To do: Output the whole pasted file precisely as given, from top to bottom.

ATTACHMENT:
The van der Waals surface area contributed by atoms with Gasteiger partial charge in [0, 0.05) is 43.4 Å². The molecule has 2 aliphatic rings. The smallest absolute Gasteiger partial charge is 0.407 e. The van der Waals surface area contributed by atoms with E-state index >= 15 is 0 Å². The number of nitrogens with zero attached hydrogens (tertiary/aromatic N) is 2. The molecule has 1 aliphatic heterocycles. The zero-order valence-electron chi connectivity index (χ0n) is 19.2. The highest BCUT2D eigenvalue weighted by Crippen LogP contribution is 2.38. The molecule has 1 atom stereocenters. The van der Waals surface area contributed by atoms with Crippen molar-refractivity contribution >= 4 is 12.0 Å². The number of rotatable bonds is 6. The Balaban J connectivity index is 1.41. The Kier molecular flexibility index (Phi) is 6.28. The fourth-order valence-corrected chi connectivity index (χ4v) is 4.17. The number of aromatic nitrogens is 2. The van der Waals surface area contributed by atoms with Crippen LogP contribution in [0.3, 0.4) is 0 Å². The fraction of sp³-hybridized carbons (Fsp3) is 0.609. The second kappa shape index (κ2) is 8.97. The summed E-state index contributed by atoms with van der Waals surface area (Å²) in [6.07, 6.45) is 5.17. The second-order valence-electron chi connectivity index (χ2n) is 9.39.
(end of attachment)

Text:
The van der Waals surface area contributed by atoms with Gasteiger partial charge in [0, 0.05) is 43.4 Å². The molecule has 2 aliphatic rings. The smallest absolute Gasteiger partial charge is 0.407 e. The van der Waals surface area contributed by atoms with E-state index >= 15 is 0 Å². The number of nitrogens with zero attached hydrogens (tertiary/aromatic N) is 2. The molecule has 1 aliphatic heterocycles. The zero-order valence-electron chi connectivity index (χ0n) is 19.2. The highest BCUT2D eigenvalue weighted by Crippen LogP contribution is 2.38. The molecule has 1 atom stereocenters. The van der Waals surface area contributed by atoms with Crippen molar-refractivity contribution >= 4 is 12.0 Å². The number of rotatable bonds is 6. The Balaban J connectivity index is 1.41. The Kier molecular flexibility index (Phi) is 6.28. The fourth-order valence-corrected chi connectivity index (χ4v) is 4.17. The number of aromatic nitrogens is 2. The van der Waals surface area contributed by atoms with Crippen LogP contribution in [0.3, 0.4) is 0 Å². The fraction of sp³-hybridized carbons (Fsp3) is 0.609. The second kappa shape index (κ2) is 8.97. The summed E-state index contributed by atoms with van der Waals surface area (Å²) in [6.07, 6.45) is 5.17. The second-order valence-electron chi connectivity index (χ2n) is 9.39.